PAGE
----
(117): Lessons in Self-Care: Yoga After Illness

Image (cropped) by Rachel + Micah via Flickr. License.

Last weekend, I had a fast and severe illness that seemed to recede as fast as it had blown in. I mean, last Thursday, I managed an hour long yoga class without problems, even though I felt like “allergies” were knocking me down slightly. By the next morning, my throat was being drilled from the inside and I had to cancel any plans in favor of a date with the bed. Even nice warm tea was painful. By Sunday morning, it seemed my difficulties had sailed out to sea with the morning breeze. Except for a slight, nagging cough, I felt almost completely better. I’m not sure what it was — flu, strep throat, the cold from Hell, who knows?

That nagging cough has held on in a small way, more an annoyance than a real hindrance, that is, until I tried to do this week’s Thursday morning yoga class. My lower back was in a heightened state of distress, but I’m used to that. I wore my heavy duty girdle and figured it’d be ok. What I didn’t count on was the residual fatigue of my illness creeping back up on me.

I couldn’t hold Downward Facing Dog very long, my usual 20 second planks were now 20 millisecond planks, and I got dizzy during twisting poses. Amazingly, I managed to pull off Eagle Pose without falling over, but I required a couple of hearty swigs of water to ward off the lightheadedness afterward. I could tell by then that I was not at 100%, or even 90%, and my seeming full recovery from illness was not as full as I had thought.

So, right now I am lying in bed on my heating pad (not for very long lest I end up with burns). I’ve promised an amazing stir-fry dinner to my husband tonight and a lovely fresh tray of doggy treats for Kamikaze, and I wonder if I’ve promised too much too soon. It is times like this that I understand that there are consequences to getting older, that the body doesn’t always bounce back like it has in the past. I also realize that the creeping escalation of my chronic pain also makes everything feel worse and that I have to pay close attention before I crash utterly — that’s why I’m lying on the heating pad instead of still standing up and cutting vegetables.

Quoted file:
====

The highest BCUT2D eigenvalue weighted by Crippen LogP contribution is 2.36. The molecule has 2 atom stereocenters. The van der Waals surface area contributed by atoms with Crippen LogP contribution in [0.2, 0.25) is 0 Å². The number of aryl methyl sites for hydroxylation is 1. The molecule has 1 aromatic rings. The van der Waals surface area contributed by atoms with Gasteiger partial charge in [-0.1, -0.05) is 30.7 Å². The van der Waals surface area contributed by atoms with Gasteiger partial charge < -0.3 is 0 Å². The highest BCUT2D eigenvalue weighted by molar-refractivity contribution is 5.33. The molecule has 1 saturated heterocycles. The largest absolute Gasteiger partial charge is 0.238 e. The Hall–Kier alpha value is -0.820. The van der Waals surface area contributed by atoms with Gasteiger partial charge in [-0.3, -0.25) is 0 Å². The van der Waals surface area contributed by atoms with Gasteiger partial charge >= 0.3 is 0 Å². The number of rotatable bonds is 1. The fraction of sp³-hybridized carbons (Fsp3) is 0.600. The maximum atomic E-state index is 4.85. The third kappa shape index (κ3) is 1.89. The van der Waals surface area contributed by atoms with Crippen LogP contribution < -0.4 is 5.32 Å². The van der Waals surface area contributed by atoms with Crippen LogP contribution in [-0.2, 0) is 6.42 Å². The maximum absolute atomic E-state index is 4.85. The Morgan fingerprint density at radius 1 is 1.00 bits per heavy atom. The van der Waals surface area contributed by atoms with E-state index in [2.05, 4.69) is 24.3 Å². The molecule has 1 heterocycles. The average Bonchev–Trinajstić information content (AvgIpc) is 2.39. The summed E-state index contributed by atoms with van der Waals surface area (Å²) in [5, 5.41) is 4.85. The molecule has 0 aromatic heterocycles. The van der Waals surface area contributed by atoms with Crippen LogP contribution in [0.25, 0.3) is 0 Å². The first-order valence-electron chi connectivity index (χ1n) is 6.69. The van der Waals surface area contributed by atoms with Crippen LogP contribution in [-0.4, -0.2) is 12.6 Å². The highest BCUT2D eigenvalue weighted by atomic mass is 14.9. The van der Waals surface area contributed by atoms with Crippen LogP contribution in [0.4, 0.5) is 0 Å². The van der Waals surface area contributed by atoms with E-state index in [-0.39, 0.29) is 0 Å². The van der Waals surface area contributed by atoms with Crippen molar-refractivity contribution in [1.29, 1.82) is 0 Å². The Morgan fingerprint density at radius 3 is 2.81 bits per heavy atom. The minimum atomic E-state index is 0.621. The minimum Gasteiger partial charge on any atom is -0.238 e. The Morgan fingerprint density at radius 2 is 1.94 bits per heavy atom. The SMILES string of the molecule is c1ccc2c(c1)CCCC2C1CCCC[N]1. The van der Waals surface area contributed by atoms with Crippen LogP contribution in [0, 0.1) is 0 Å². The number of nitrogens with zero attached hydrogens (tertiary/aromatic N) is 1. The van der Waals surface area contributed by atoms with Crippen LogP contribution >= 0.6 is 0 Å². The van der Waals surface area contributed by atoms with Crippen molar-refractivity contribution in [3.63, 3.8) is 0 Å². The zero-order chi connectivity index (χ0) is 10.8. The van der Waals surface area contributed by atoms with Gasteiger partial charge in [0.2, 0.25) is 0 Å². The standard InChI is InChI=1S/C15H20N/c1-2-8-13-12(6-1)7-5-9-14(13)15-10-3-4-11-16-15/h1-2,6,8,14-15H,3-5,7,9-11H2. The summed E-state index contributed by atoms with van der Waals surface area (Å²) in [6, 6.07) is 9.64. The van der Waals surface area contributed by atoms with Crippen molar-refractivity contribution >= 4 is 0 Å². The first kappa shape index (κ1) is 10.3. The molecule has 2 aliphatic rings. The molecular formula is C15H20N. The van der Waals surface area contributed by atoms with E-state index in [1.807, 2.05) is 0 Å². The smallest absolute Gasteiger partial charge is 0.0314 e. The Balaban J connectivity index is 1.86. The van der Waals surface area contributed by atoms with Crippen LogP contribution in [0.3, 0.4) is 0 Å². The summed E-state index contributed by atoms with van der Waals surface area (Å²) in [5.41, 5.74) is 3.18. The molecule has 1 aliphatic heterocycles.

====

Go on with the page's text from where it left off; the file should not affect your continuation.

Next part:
Remind me to file this one under the tag Self-Care. A clear lesson I need to learn here. At least my father-in-law bought us a pepperoni pizza today, which I can default to if things go south and I can’t manage the full stir-fry experience. Unfortunately, I can only eat the toppings, while my husband will curse that he has been poisoned by the sweet siren song of store-bought pizza (I can hear the conflicted tone in his voice in my head even now). But he’ll eat it all the same, lament how he loves it, while at the same time cursing his father for setting temptation in his way.

‘Night y’all! Time for some restorative sleep. That pizza was doomed from the moment it set foot in the house (if pizzas have feets).

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